Don’t Read This Before Bed! Creepy Japanese Urban Legends To Scare You Senseless

Urban legends grow out of old folklore and reflect complex societal and psychological beliefs. They also have relations to the supernatural world and open doors we would rather avoid.

These creepy, crawly Japanese urban legends will surely make the hairs on your arm stand straight up. If you ever run into any of these legends, just breathe and walk away slowly.

1. Kushisake Onna

Literally translated as “the woman with a split mouth”. She was brutally mutilated by her husband. Imagine yourself on a dark street when a woman in a surgical mask and trench suddenly appears. Don’t try to get away because she uses her power of teleportation to block you. She only wants to ask you a question.

“Am I pretty?” Don’t offend her. Saying ‘no’ will cause her to draw out a pair of scissors and chop your head off. And what if you say ‘yes’?

Kushisake Onna takes off her mask, revealing a mouth split from ear to ear. She asks again, “how about now?”

Say ‘no’ and she cuts you in half. If you say ‘yes’ though, she will slice open your mouth to look just like hers.

Police records show a woman in Japan from the 1970’s who had died from a car hitting her. She had been chasing little children around. When they got to the scene, they found her dead with her mouth ripped open ear to ear.

2. Hitobashira

In Japan, people practice Hitobashira or “Human Pillars”. When new buildings get constructed, they make sacrifices to the gods to ensure natural disasters will not harm the buildings. The Japanese will bury humans alive inside the structure as a sacrifice. This happens in or near large buildings like dams, bridges or castles. The buildings may last a long time, but the ghosts of those buried alive will forever haunt the construction. A bit of a catch-22.

3. Teke Teke

Teke teke refers to the sound this creature’s elbows makes when it moves. A young woman, or girl, depending on the story, fell on a subway line. She couldn’t escape in time and the oncoming railcar sliced her in half.

Her spirit crawls around carrying a saw or scythe. When she runs into anyone not fast enough to avoid her, she takes it out and cuts them in half, so that she won’t be so alone.

4. Aka Manto

Aka Manto translates to red cape or red cloak. It centers on a mysterious male spirit who haunts public and school toilets. When he sees a pair of legs sitting down, he will ask if they want red or blue paper.

Those who answer red get cut to pieces as their blood stains the toilet paper red. Those who answer blue get strangled to death. Those who don’t answer get taken to the underworld, forever haunted in a world of lost souls.

The only answer that saves your life: no paper.

5. Tomino’s Hell

A popular poem, “Tomino’s Hell”, tells the story of Tomino who dies and falls into Hell. Yomota Inuhiko included it in a book entitled The Heart is Like a Rolling Stone. Saizo Yaso also included it in a book of poems published in 1919.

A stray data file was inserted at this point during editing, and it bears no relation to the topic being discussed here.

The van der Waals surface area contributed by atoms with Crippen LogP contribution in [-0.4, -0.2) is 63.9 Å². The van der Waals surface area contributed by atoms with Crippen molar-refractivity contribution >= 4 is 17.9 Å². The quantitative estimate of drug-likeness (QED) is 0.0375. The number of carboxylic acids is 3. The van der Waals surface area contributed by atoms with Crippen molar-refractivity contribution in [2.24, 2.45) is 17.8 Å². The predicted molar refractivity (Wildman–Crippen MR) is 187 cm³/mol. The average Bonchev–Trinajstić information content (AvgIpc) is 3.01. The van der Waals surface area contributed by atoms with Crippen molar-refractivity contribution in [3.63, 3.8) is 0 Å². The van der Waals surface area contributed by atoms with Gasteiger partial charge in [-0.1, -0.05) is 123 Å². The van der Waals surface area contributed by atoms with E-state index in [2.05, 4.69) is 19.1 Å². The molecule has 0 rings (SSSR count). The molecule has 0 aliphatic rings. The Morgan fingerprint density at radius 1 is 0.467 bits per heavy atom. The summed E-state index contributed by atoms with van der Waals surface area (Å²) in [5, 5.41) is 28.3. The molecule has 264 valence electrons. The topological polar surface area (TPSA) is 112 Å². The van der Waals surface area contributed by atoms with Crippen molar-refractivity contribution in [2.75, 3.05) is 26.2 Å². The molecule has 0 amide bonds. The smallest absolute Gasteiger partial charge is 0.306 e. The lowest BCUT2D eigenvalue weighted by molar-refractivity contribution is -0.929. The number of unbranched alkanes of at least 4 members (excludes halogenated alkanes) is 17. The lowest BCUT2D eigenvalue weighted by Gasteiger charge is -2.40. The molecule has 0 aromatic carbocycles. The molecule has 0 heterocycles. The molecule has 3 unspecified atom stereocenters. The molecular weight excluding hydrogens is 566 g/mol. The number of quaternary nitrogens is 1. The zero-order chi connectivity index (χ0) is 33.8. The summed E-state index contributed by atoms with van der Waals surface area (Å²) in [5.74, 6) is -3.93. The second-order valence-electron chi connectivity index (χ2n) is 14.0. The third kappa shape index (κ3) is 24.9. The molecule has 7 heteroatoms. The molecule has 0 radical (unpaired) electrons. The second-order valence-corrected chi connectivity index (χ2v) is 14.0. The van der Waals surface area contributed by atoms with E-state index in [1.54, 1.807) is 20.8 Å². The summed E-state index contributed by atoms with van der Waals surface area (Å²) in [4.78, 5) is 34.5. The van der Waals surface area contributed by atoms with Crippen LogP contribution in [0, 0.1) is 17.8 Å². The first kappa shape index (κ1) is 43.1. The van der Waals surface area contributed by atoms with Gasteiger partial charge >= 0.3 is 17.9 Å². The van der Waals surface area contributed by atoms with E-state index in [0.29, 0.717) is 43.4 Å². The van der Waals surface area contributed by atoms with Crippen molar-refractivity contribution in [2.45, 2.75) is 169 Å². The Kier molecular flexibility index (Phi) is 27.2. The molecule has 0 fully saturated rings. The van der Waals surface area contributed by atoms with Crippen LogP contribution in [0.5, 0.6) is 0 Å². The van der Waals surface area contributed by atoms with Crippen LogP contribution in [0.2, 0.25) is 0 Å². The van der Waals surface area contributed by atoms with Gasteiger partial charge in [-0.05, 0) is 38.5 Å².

Anyone who reads the poem must read it silently or in their head. Reading it aloud will cause great tragedy or death for the speaker.

One person once read it on air for a radio show, “Radio Urban Legends”. Halfway through they became ill and threw the book away. Two days later they hurt themselves and needed 7 stitches. Coincidence? Or perhaps the power of the poem.

You can read the poem here if you dare. We take no responsibility for your actions though.

6. Gozu

Gozu, or “Cow Head”, is a story that captures listeners attention so much they cannot stop listening. It causes tremendous fear though and leads to continuous trembling. Their body eventually gives out and they die.

Legend has it that a schoolteacher told it on the bus to entertain bored students. The students started listening but began to get frightened and begged the teacher to stop. The teacher was too engrossed in the story and didn’t stop though.

The students and bus driver began to convulse, but the teacher was blind to their convulsions. When the teacher finished telling the story, the dead bodies of the students and bus driver surrounded the teacher.

7. Okiku Doll

A temple in the town of Iwamizawa safeguards the Okiku Doll within their confines. The doll was named after Okiku, the doll’s two-year old girl owner. She loved the doll which her older brother had bought for her. However, she suddenly died one day from illness.

The family put the doll in an altar at home and prayed to it daily. Gradually, the doll’s hair started to grow. They believed their daughter’s spirit had overtaken the doll. They eventually moved and gave the doll to the temple.

The doll’s hair kept growing at the temple, reaching 10 inches in length. It would grow right back even when trimmed. No explanation existed. They called in a scientist to examine the doll and he had one conclusion.

The doll’s hair indeed was human hair. And the hair was that of a young child.

These stories will certainly keep you awake at night. The world of the supernatural can give us the heebie jeebies.

Share these with a friend and see if they can resist the powers of the unknown.